Currency Note

Pound weakens amid rising bond yields

By Christopher Nye February 26th, 2021

Sterling has fallen by between 1 and 2% against both EUR and USD since Wednesday morning. Rising bond yields in the US hit a one-year high, leading markets to favour the dollar as confidence in global economic recovery increases.

All eyes will be on Chancellor Rishi Sunak next week as he outlines the government’s spending plans in his Spring Budget. The tone of the Budget could affect sterling further.

There was some good news in the US, as initial jobless claims fell to the lowest figure in three-months.

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GBP: Markets await Spring Budget

The pound has weakened against both the euro and the dollar this morning. The prompt appears to be due to issues unrelated to the vaccine rollout or Brexit deal, which had boosted sterling in recent weeks, but larger scale changes in global market sentiment around risk aversion and bond yields.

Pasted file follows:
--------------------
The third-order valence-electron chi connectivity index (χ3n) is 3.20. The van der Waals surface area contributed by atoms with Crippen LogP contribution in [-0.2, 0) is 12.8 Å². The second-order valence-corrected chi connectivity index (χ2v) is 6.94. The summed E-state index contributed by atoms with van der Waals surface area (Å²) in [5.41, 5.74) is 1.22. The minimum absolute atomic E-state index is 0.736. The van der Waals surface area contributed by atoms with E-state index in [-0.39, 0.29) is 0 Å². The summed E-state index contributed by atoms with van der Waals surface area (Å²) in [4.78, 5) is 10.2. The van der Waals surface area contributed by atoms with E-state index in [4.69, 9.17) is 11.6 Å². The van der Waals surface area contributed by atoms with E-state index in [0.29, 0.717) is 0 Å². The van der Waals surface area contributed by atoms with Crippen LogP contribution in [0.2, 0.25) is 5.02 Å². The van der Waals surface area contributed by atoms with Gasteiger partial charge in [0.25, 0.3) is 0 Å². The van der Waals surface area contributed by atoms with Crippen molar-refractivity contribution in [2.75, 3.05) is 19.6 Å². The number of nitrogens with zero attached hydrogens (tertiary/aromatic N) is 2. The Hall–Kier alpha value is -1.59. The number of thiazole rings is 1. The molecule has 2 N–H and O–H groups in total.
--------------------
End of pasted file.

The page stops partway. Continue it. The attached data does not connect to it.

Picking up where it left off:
In the UK, more people were on furlough at the end of January than at the end of December, as the cost of the scheme reaches £53.8bn.

Ahead of Wednesday’s spring Budget, UK businesses have expressed their need for further financial support. Chancellor Rishi Sunak is also under pressure to extend the furlough scheme as restrictions continue. He has said he will be “open and honest” with the British people, and the tone of the Budget could impact the pound.

GBP/USD chart

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EUR: Euro hit by rising bond and treasury yields

The euro has strengthened against the pound but weakened against the dollar after rising bond yields in the US.

This comes despite the European Central Bank saying they are willing to buy bonds flexibly to avoid a tightening of financial conditions.

In the eurozone, economic sentiment improved month-on-month to the highest it has been since March 2020. Industrial and services sentiment also improved, beating market expectations.

USD: Dollar gains ground

The dollar has strengthened this morning after a big sell off of US treasury yields yesterday. Market confidence is increasing as the global economy seems to be bouncing back faster than expected.

Durable goods orders, which includes machinery and electronics, increased by more than anticipated in January.

The US saw further positive news, with initial jobless claims falling to 730,000, the lowest figure in three months. However, this data does not include those using the PUA programme, such as freelancers and the self-employed.

Later today, data will be released regarding personal income and personal spending in the country in January.

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